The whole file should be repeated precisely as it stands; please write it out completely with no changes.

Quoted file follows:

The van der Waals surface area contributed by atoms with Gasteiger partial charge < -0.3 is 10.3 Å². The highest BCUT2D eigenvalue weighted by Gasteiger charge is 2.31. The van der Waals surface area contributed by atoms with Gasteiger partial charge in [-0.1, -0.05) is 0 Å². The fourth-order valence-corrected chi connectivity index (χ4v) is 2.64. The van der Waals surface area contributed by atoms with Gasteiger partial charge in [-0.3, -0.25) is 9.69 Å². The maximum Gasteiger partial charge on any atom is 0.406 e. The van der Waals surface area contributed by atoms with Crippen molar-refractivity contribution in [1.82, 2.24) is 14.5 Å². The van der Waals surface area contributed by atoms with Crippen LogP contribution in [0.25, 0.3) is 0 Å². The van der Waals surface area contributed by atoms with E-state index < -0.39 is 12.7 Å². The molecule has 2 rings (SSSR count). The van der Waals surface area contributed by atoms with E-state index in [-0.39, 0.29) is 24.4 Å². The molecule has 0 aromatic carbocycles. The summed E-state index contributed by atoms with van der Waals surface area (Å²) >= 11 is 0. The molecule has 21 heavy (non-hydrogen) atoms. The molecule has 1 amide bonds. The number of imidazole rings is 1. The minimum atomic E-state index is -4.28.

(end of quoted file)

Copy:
The van der Waals surface area contributed by atoms with Gasteiger partial charge < -0.3 is 10.3 Å². The highest BCUT2D eigenvalue weighted by Gasteiger charge is 2.31. The van der Waals surface area contributed by atoms with Gasteiger partial charge in [-0.1, -0.05) is 0 Å². The fourth-order valence-corrected chi connectivity index (χ4v) is 2.64. The van der Waals surface area contributed by atoms with Gasteiger partial charge in [-0.3, -0.25) is 9.69 Å². The maximum Gasteiger partial charge on any atom is 0.406 e. The van der Waals surface area contributed by atoms with Crippen molar-refractivity contribution in [1.82, 2.24) is 14.5 Å². The van der Waals surface area contributed by atoms with Crippen LogP contribution in [0.25, 0.3) is 0 Å². The van der Waals surface area contributed by atoms with E-state index < -0.39 is 12.7 Å². The molecule has 2 rings (SSSR count). The van der Waals surface area contributed by atoms with E-state index in [-0.39, 0.29) is 24.4 Å². The molecule has 0 aromatic carbocycles. The summed E-state index contributed by atoms with van der Waals surface area (Å²) >= 11 is 0. The molecule has 21 heavy (non-hydrogen) atoms. The molecule has 1 amide bonds. The number of imidazole rings is 1. The minimum atomic E-state index is -4.28.